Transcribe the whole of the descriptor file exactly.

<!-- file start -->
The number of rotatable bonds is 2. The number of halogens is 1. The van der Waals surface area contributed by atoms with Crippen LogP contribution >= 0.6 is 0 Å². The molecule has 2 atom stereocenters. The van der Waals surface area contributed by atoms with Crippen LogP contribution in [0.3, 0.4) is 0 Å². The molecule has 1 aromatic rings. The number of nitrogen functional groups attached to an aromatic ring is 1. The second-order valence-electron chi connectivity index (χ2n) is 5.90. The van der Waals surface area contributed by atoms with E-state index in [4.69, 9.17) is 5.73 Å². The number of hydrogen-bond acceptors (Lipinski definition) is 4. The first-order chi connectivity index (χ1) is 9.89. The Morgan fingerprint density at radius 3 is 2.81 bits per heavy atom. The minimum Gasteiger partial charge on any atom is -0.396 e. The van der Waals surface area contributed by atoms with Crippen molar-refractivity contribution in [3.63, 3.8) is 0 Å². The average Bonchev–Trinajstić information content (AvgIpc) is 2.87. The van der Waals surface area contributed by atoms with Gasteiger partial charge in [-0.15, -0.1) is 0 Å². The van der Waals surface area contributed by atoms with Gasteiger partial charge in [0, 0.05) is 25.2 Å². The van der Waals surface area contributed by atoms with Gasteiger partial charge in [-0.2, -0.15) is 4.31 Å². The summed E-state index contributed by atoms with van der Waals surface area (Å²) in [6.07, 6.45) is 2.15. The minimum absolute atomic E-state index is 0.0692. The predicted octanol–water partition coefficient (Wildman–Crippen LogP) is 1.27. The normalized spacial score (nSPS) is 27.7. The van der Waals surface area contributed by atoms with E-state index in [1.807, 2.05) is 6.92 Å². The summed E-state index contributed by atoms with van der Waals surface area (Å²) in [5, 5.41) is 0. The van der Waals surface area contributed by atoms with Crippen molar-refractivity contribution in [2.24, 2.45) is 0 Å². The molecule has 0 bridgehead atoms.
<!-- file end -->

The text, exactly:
The number of rotatable bonds is 2. The number of halogens is 1. The van der Waals surface area contributed by atoms with Crippen LogP contribution >= 0.6 is 0 Å². The molecule has 2 atom stereocenters. The van der Waals surface area contributed by atoms with Crippen LogP contribution in [0.3, 0.4) is 0 Å². The molecule has 1 aromatic rings. The number of nitrogen functional groups attached to an aromatic ring is 1. The second-order valence-electron chi connectivity index (χ2n) is 5.90. The van der Waals surface area contributed by atoms with E-state index in [4.69, 9.17) is 5.73 Å². The number of hydrogen-bond acceptors (Lipinski definition) is 4. The first-order chi connectivity index (χ1) is 9.89. The Morgan fingerprint density at radius 3 is 2.81 bits per heavy atom. The minimum Gasteiger partial charge on any atom is -0.396 e. The van der Waals surface area contributed by atoms with Crippen molar-refractivity contribution in [3.63, 3.8) is 0 Å². The average Bonchev–Trinajstić information content (AvgIpc) is 2.87. The van der Waals surface area contributed by atoms with Gasteiger partial charge in [-0.15, -0.1) is 0 Å². The van der Waals surface area contributed by atoms with Gasteiger partial charge in [0, 0.05) is 25.2 Å². The van der Waals surface area contributed by atoms with Gasteiger partial charge in [-0.2, -0.15) is 4.31 Å². The summed E-state index contributed by atoms with van der Waals surface area (Å²) in [6.07, 6.45) is 2.15. The minimum absolute atomic E-state index is 0.0692. The predicted octanol–water partition coefficient (Wildman–Crippen LogP) is 1.27. The normalized spacial score (nSPS) is 27.7. The van der Waals surface area contributed by atoms with E-state index in [1.807, 2.05) is 6.92 Å². The summed E-state index contributed by atoms with van der Waals surface area (Å²) in [5, 5.41) is 0. The van der Waals surface area contributed by atoms with Crippen molar-refractivity contribution in [2.24, 2.45) is 0 Å². The molecule has 0 bridgehead atoms.